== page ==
During the ash determination test, it was observed that self-sustaining combustion of the samples developed very quickly. Among the tested samples, samples of Semperit and Firestone required more time to develop self-sustaining burning. Sample of Firestone was burning with flames for the longest period; despite this, sample of Debica lost the highest percentage of its initial mass, namely 66.78%. Unlike the others, sample of Semperit tyre lost only 18.07% of its mass in spite of the fact that the period when it was burning with flames did not differ from the duration of burning with flames of the other samples. During burning with flames, the flame rose to as high as 15–20 cm. The temperature of the flame was about 700 °C. During the burning, dripping while burning was also observed. At first, the falling pieces were burning with flames, and then a prolonged, flameless solid-phase burning was observed. On average, 60% of the mass of the tyre samples disappeared in the form of smoke. This test revealed that the duration and temperature range of the burning process and the onset of self-sustaining burning are not influenced by the type of tyre, that is, whether it is winter tyre or summer tyre, or personal car tyre or truck tyre.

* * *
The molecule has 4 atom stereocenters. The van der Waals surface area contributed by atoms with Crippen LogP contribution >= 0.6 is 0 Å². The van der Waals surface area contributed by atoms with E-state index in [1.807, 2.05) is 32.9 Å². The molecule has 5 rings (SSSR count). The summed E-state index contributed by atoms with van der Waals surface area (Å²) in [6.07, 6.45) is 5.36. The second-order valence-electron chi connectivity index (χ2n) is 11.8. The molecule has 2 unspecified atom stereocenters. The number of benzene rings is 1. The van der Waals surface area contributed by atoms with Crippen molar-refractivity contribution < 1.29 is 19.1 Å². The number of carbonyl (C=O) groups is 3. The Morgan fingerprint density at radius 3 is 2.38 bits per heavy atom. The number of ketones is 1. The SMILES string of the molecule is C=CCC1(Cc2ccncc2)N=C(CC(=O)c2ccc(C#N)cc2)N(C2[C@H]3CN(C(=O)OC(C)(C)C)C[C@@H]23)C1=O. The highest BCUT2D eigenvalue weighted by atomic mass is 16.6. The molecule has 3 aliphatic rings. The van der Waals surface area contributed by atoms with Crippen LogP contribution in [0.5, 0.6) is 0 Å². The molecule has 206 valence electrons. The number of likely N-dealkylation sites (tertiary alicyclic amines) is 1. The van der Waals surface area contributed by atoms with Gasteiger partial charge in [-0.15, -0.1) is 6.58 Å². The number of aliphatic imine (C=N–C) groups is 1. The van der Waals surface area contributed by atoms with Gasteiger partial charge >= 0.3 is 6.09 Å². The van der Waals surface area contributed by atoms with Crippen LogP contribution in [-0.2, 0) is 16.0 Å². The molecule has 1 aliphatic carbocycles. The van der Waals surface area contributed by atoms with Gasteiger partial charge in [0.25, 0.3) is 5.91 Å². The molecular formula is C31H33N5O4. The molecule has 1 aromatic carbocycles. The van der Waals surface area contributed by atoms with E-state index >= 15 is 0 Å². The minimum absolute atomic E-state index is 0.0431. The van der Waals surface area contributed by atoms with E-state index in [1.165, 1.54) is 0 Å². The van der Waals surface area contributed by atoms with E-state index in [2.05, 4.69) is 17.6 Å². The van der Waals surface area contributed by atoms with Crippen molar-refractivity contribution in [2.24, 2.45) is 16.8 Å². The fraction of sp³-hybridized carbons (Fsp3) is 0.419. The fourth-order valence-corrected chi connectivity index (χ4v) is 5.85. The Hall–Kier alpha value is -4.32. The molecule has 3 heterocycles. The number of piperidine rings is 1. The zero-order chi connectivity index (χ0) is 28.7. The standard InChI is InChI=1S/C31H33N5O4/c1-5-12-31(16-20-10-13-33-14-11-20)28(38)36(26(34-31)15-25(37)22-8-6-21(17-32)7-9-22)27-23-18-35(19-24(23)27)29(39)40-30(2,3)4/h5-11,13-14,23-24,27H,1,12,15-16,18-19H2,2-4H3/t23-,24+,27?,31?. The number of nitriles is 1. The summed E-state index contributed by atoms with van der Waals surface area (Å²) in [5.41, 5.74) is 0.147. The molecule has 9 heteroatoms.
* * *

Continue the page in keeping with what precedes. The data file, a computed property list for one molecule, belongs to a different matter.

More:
For utilisation of commodities produced before 2010, burning them in pyrolysis plants or in specific furnaces seems to be the most suitable procedure. When we are recycling energy, while creating the specific furnaces for this, we need to take in consideration the thermodynamic features of the tyres. Thermal tests made provide us with useful information to set the right temperature. It is sufficient to heat the furnaces up to about 900 °C because at this temperature the mass loss is almost 100% so in fact there is no ash residue.

After burning, the samples showed the greatest difference in loss of mass; however, all were different in flammability, afterglow time and their thermal stability.

Notes

Acknowledgements

Second author acknowledges the support by the János Bolyai Research Scholarship of the Hungarian Academy of Sciences.

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Copyright information

© Akadémiai Kiadó, Budapest, Hungary 2018

Authors and Affiliations

  1. 1.Fire Protection Testing Laboratory, Ybl Miklós Faculty, Institute of Fire Protection and Safety EngineeringSzent István UniversityBudapestHungary
  2. 2.Department of Construction Materials and Technologies, Faculty of Civil EngineeringBudapest University of Technology and EconomicsBudapestHungary
  3. 3.XRD and Thermoanalytic Laboratory, Department of Engineering Geology and Geotechnics, Faculty of Civil EngineeringBudapest University of Technology and EconomicsBudapestHungary